Sleepover at the Natural History Museum
‘Going to the Airbnb base camp at the Natural History Museum was a once in a lifetime opportunity, it was amazing. My favourite thing that we did was the Dino Snores Treasure Trail, and we had to do crayon rubbings to build the dinosaur’s picture and copy the letters down in the dark. I enjoyed the t shirt designing too.
Learning about Mary Anning the fossil hunter and how many fossils she found was so interesting, we learnt a lot at the museum. I slept really well on the comfortable beds we had, it was so silent when we went to bed.’
L, aged 10. Read more about our Natural History Museum sleepover. Suitable for 7-11 year olds
Head to a festival
We’ve been festivalling since the kids were in nappies, but now they are older I am so glad we have festivalled together as I think it will be brilliant life experience for when they go solo! Here’s how I got on solo parenting at Camp Bestival last summer and some of our Camp Bestival posts from the years. This year so far we’re heading to Blue Dot at Jodrell Bank, Cheshire, and my brother and his family will be reviewing Elderflower Fields family festival in Sussex.
I don’t think you can beat Amsterdam for a family short break – great galleries and museums, awesome outdoor spaces and the kind of snacks that make perfect bribe materials – waffles and pancakes! Here’s what we loved as a family in Amsterdam.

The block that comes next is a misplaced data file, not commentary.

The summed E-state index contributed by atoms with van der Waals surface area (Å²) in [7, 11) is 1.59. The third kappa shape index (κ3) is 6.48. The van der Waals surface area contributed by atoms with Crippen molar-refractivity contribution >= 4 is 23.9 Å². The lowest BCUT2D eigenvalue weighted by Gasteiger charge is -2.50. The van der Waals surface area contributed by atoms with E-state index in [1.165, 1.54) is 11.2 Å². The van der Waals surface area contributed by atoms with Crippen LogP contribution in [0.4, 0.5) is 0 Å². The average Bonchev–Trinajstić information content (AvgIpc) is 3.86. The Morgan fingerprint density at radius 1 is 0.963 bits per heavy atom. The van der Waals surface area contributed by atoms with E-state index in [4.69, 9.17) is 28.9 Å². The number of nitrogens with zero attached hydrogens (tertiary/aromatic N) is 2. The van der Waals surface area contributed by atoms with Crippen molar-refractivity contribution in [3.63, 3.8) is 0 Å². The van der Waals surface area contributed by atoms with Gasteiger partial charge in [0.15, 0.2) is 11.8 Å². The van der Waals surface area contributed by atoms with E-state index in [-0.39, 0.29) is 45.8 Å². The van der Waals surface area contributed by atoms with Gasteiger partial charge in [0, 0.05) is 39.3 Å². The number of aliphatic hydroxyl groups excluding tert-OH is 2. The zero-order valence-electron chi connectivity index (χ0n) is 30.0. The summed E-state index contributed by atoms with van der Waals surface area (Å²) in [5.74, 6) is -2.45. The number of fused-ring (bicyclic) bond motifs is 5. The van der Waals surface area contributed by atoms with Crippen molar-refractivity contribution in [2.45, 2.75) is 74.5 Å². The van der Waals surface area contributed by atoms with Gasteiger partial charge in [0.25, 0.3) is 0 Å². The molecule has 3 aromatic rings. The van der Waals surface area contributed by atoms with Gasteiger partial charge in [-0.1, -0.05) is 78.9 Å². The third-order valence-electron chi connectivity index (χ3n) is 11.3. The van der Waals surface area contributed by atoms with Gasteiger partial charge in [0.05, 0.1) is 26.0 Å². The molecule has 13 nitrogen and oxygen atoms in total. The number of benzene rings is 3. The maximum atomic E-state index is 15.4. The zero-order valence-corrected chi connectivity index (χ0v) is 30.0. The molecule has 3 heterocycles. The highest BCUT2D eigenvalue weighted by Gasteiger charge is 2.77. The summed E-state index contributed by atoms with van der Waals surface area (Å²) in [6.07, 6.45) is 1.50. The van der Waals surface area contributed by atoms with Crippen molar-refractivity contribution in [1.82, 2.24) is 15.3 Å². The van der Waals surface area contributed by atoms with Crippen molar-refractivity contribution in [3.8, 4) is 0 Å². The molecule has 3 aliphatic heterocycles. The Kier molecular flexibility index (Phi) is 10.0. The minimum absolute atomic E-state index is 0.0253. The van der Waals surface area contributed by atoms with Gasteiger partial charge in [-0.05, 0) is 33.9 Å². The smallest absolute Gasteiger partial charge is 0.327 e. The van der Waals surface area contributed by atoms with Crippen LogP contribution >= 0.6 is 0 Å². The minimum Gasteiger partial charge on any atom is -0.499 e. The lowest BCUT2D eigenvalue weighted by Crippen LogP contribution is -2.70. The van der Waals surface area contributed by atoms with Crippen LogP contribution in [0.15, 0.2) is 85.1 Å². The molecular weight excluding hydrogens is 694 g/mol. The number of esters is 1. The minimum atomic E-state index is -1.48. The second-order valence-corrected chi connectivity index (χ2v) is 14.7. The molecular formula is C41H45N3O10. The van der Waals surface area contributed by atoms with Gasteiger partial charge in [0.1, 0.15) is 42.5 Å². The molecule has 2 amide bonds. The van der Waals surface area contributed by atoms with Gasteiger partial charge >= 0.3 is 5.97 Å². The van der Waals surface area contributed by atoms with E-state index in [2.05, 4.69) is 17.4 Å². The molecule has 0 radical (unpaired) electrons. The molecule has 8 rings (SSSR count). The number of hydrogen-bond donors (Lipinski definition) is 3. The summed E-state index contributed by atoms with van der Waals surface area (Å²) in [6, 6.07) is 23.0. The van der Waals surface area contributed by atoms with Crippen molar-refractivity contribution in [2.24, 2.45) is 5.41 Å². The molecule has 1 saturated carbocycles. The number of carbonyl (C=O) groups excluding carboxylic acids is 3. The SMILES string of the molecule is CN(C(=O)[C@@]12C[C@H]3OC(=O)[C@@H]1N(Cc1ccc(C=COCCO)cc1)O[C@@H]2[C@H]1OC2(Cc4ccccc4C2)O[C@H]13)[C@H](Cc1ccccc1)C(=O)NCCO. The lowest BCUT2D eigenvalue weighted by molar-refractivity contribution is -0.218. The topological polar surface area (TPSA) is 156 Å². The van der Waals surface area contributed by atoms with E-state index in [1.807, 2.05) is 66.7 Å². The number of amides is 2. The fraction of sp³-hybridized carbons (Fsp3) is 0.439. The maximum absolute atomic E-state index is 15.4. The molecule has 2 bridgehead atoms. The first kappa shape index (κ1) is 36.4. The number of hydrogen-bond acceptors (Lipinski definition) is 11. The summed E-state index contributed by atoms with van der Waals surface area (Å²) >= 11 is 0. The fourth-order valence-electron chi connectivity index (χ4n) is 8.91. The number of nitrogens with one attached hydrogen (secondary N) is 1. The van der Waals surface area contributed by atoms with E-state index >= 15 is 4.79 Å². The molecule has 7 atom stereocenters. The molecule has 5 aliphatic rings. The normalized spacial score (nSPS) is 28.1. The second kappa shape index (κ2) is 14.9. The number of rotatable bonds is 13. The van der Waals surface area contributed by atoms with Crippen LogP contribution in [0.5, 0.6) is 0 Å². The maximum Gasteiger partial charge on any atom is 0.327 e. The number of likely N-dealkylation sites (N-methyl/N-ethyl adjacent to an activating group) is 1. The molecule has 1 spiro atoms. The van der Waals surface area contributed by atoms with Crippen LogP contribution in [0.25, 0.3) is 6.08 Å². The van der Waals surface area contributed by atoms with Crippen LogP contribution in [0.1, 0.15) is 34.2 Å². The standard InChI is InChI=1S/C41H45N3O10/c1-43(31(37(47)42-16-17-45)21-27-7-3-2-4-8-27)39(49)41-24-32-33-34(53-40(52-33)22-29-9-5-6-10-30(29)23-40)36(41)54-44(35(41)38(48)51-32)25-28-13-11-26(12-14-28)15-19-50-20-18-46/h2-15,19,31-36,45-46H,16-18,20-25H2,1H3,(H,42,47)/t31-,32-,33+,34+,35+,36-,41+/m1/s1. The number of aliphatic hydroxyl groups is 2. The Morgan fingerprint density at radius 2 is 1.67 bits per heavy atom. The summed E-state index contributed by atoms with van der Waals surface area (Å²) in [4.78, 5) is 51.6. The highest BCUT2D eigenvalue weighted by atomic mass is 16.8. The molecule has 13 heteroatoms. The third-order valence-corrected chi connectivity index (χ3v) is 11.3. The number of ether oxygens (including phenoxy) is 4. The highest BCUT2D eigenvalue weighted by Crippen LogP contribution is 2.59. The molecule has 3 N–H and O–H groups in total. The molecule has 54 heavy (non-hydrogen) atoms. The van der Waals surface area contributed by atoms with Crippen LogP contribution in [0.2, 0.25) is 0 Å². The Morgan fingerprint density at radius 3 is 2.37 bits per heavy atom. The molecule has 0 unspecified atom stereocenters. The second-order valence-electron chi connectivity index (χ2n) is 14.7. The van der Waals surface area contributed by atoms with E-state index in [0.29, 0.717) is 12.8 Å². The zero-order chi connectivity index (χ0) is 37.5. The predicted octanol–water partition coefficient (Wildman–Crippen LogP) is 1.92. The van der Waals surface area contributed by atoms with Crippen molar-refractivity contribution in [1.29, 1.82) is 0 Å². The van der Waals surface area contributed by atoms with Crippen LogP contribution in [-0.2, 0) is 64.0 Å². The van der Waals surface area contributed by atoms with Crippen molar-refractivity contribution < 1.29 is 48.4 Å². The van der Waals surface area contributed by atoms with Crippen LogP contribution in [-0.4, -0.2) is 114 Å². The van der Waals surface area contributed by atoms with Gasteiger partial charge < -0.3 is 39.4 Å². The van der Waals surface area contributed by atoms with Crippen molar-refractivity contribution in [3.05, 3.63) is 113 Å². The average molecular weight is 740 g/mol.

Hit a theme park
Continuing the Netherlands theme, we had the best time at Efteling. I’ve never seen such a clean, magical theme park space. As a grown up I found Efteling hit a magical note in my heart that theme parks often fail to reach. It has a fairytale theme, but really explores the light and dark side of that in a way that will appeal to little ones and to teens and tweens – plus there are plenty of challenging coasters.
We’re spoilt for choice in the Peak District, when it comes to traffic free and flat cycle paths. We live here and run two Airbnbs between The Manifold Track and the Tissington Trail both cycle paths along old railway lines. Manifold has Thor’s cave and paddling at Wetton Mill cafe, guaranteed to add extra excitement to your cycle. Tissington is often called one of the prettiest villages in the UK, with it’s avenue of 200 year old lime trees, duck pond and Jacobean Manor. There is a tea room in the village, or snack bar and picnic tables on the cycle track.
The Peak District is also a great spot for Wild Swimming, here are some places we’ve been recommended for splashing, paddling and swimming with kids.
Whether you like back to nature or glam comforts there is a camping experience to suit all. Dad always taught me that camping forces you to switch off and appreciate the simple things in life as you return to getting the most simple tasks done. We camped at Gradbach in the Peak District, with our own kit and minimal facilities and at Embers in a glam bell tent pitched for us.
Boggle Hole YHA
Guaranteed to fire the imaginations and a very cool place to hang out with other families, Boggle Hole youth hostel is in its very own cove, with family rooms, a great bar, nature activities and a walk to Robin Hood’s Bay possible when the tide is out.
Can’t wait for our next mini adventure now! What have you enjoyed?